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Revenue Model Breakthrough?

Micro-payments are an old idea, some say a bad fantasy. Chief, we’re rich: I found a way to get a millicent per page view…

So far, not much has happened. Unless you look at a tidy, not tiny, little billion-dollar business called iTunes. Three years ago, in February 2006, 1 billion songs served, sold, cashed in, since 2003. July 2007, 3 billion. June 19th, 2008, 5 billion songs. January 2009, 6 billion. Tidy it is at 99 cents for every song. A little so now, with three stages, 69, 99 and 129 cents, without DRM, without copy protection.

But, you’ll justifiably object, this is a unique phenomenon, it doesn’t replicate elsewhere. How can we draw lessons from Apple’s idiosyncratic, proprietary, ferociously monolithic, militantly anal practices? True when it comes to Apple’s style, but less so when it comes to substance, to the replicability, to the potential for use elsewhere. Apple’s competitors are rushing to build their own App Store; for their smartphones, they yearn for their own applications distribution platform. This certainly makes the case for the idea’s replication.

But what idea?

What Apple did was lowering the mental cost of the transaction. More

Advertising: real change must happen

The brutal recession reveals how flawed the current Internet business model is. As advertising-only business models are falling apart, even the Google ecosphere is under stress. The search giant’s preservation of its margins at the expense of its media partners’ revenue stream could be shortsighted.  –First of two parts.

Sorry to be blunt, but Internet advertising sucks. Most campaigns are an incentive to install AdBlock software, the most popular Firefox plug-in (45m downloads in 3 years).  “Splash”, “pull-down”, “sliding block”, all sorts of ads suddenly invade your screen. They are nothing but a nuisance. If you’re fast enough, you close the ad before it finishes loading.  And we have the most irritating form of banners, the ones with the sound always loudly on when you inadvertently mouse-over over them. More

Pixels: Size vs. Number

OMG, says the blogger, the next iPhone’s camera will have 3.2 million pixels instead of today’s measly 2 million! The blog entry gave me the final push for an occasional, meaning at irregular intervals, series of columns on digital photography. The idea is to find insights into what’s really going on in this very dynamic industry, to extract a few useful ideas from the flow of markitecture BS coming from hardware and software vendors on a daily basis. As you’ll see, these columns are intended for the ‘interested’ digital camera user and, on occasion, for the technophobe, but not for the pro – they use cameras to make money, not to have fun like we do. More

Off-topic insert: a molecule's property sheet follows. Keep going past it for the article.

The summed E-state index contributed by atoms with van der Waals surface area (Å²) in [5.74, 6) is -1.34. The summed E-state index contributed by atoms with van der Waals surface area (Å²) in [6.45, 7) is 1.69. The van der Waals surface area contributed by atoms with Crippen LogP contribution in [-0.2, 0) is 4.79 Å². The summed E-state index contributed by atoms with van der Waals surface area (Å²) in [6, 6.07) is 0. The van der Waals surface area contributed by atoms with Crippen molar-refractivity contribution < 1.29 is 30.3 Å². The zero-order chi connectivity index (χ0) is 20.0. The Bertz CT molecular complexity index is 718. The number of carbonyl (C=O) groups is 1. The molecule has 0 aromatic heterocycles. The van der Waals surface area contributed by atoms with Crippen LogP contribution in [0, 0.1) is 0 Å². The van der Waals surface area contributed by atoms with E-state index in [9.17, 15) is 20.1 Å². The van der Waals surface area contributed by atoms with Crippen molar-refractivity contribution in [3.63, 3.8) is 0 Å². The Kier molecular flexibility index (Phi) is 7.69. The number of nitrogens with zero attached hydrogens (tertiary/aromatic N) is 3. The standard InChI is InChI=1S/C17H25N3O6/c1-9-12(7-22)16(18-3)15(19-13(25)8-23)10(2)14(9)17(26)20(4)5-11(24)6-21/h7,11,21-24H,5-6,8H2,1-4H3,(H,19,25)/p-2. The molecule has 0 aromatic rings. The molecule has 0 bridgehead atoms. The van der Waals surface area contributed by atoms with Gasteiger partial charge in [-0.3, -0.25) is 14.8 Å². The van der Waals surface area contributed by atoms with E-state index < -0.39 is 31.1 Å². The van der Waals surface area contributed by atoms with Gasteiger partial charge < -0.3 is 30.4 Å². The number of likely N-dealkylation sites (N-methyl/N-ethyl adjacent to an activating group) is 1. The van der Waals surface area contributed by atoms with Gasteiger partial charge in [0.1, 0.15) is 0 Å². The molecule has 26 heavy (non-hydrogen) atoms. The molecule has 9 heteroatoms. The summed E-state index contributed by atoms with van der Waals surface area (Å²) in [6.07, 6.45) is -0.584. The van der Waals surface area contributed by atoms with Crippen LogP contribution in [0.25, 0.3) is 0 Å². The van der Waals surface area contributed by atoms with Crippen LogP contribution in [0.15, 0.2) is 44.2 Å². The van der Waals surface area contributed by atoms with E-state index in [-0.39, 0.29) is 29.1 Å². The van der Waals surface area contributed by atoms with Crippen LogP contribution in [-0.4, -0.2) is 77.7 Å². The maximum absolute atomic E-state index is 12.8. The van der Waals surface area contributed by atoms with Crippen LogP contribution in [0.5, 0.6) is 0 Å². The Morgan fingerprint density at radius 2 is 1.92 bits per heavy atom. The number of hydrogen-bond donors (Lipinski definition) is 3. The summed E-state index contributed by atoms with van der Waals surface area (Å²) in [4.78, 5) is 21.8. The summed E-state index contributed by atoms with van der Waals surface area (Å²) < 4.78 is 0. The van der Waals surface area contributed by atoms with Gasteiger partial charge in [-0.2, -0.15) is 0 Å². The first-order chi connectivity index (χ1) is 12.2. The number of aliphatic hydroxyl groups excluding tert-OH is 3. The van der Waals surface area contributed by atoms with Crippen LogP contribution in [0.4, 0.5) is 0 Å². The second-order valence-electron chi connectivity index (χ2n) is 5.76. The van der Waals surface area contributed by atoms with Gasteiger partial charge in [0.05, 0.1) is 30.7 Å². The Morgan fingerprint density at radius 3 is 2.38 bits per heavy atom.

Creative cost cutting: focus on value

It sounds like the perfect oxymoron: Isn’t cost-cutting the enemy of creativity? True if your main cutting instrument is Excel, one that works pretty well for near-sighted managers.  First, rip questionable positions (some are always to be found) and, presto, your P&L looks healthier. Next, human resources problems: summon the victims, hand the letter, follow the procedure, bargain a bit, and you’re done. Such procedures result in post-traumatic stress, survivor’s guilt for the ones who have been spared and a confused organization that will waste precious time struggling to regain its previous performance level. More

The Future of Netbooks

You the attentive reader might ask why VCs like yours truly are interested in netbooks. Hardware made in Taiwan, running Linux or Windows, low prices, even lower margins…Where are the opportunities for entrepreneurs, and for those of us who invest in their creations?

This is a different question from: Why are netbooks successful? We know the answer to the latter: price and, to a smaller degree (no pun intended), size. This picture and this list show how this new incarnation of the personal computer has proliferated. Because of the recession, yesterday’s manly “must-have” features are now suspect frills. Small has become virile. Users who wouldn’t be seen with less than a “plus-size” keyboard have now received cultural permission to travel with a 10” netbook, perfect for flying (the rediscovered) Coach class. More